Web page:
1. The location of the Mobile Documents directory itself is not the same between iOS and Mac, so everything that comes after Mobile Documents has to be appended to the root path /private/var/mobile/Library/Mobile Documents/↩︎

  2. There’s been a decade long attempt to replace hierarchy with another form of organization, usually tagging. The argument being hierarchy is confusing. Which may be true, but hierarchy also fits nicely into the visual metaphor of folders. Tagging, on the other hand, is an entirely abstract concept, so it’s likely even more confusing. As far as I can tell, every attempt at replacing hierarchy has been a failure (when was the last time Apple talked about tagging?). The replacements are used less, harder to understand, and less effective than using hierarchy. This is usually what happens when you try to replace something ubiquitous that’s been refined over decades with something new, you get something that’s worse by every metric. ↩︎

  3. A search interface, on the other hand, is essentially always text based. ↩︎

  4. The only exception to this I’ve found is at the terminal. The z utility tracks which folders you’ve visited recently, and makes it easy to jump quickly to those. I use fasd combined with fzf to fuzzy find recent folders. This is the most effective way of traversing the file system I’ve found, but this approach isn’t available in any GUI environment that I’m aware of. ↩︎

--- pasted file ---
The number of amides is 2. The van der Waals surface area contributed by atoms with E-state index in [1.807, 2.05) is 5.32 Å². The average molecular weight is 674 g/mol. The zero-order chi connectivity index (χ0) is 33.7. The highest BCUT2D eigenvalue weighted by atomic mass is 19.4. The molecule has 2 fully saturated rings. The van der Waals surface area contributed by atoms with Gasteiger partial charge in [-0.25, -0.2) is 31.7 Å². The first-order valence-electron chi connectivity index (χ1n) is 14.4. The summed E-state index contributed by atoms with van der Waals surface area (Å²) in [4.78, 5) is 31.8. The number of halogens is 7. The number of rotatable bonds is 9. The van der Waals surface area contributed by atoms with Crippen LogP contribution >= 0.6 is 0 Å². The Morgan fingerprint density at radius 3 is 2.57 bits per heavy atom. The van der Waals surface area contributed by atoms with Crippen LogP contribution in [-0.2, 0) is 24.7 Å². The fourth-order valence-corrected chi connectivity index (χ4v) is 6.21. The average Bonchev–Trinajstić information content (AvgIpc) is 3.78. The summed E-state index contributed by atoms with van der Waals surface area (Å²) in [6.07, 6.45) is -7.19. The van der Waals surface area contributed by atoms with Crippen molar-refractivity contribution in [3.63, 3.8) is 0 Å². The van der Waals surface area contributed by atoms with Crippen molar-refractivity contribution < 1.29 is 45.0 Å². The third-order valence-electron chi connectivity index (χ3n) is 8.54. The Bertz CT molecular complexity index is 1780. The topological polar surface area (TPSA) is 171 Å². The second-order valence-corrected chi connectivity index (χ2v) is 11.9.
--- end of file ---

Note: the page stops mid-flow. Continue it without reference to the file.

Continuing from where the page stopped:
The Touch Bar

The new 16” MacBook Pro still has a Touch Bar, but it now has a physical Esc key. I think this will quell most of the complaints about the Touch Bar, the touch Esc button was a particularly lousy replacement for a couple of reasons:

  1. Esc is a commonly used key, especially for dismissing dialogs.
  2. As a physical key, Esc is easy to type without looking because it’s in the upper left corner.

The remaining keys in the function row are also commonly used, but they were never easy to type without looking: Brightness, Mission Control, Launchpad, rewind, play/pause, fast forward, mute, and volume. For those keys the Touch Bar feels like a wash: The physical keys were slightly easier to type, but the Touch Bar is significantly cooler. So with the physical Esc key back, I suspect the complaints will die down, but why wasn’t the Touch Bar more successful?

Buttons

Function keys have their proponents, but they’re rarely used on the Mac. They’re much more common on Windows because the Windows key, unlike the macOS command key, isn’t a modifier1. This means application and user-defined shortcuts2 end up in the function row. But function keys are worse than modifier-based keyboard shortcuts: They aren’t mnemonic and they’re too far from the home row to type easily without looking3.

Unfortunately, the Touch Bar is usually just used to add buttons, which effectively means it’s used as function keys, but with visual indication of each buttons purpose. Here the Touch Bar ends up stuck between the mouse and the keyboard, if you know the modifier-based keyboard shortcut, than that’s going to be easier to type without looking, and, if you don’t, using the mouse to click on something is easier because you’re already looking at the screen.

Ranges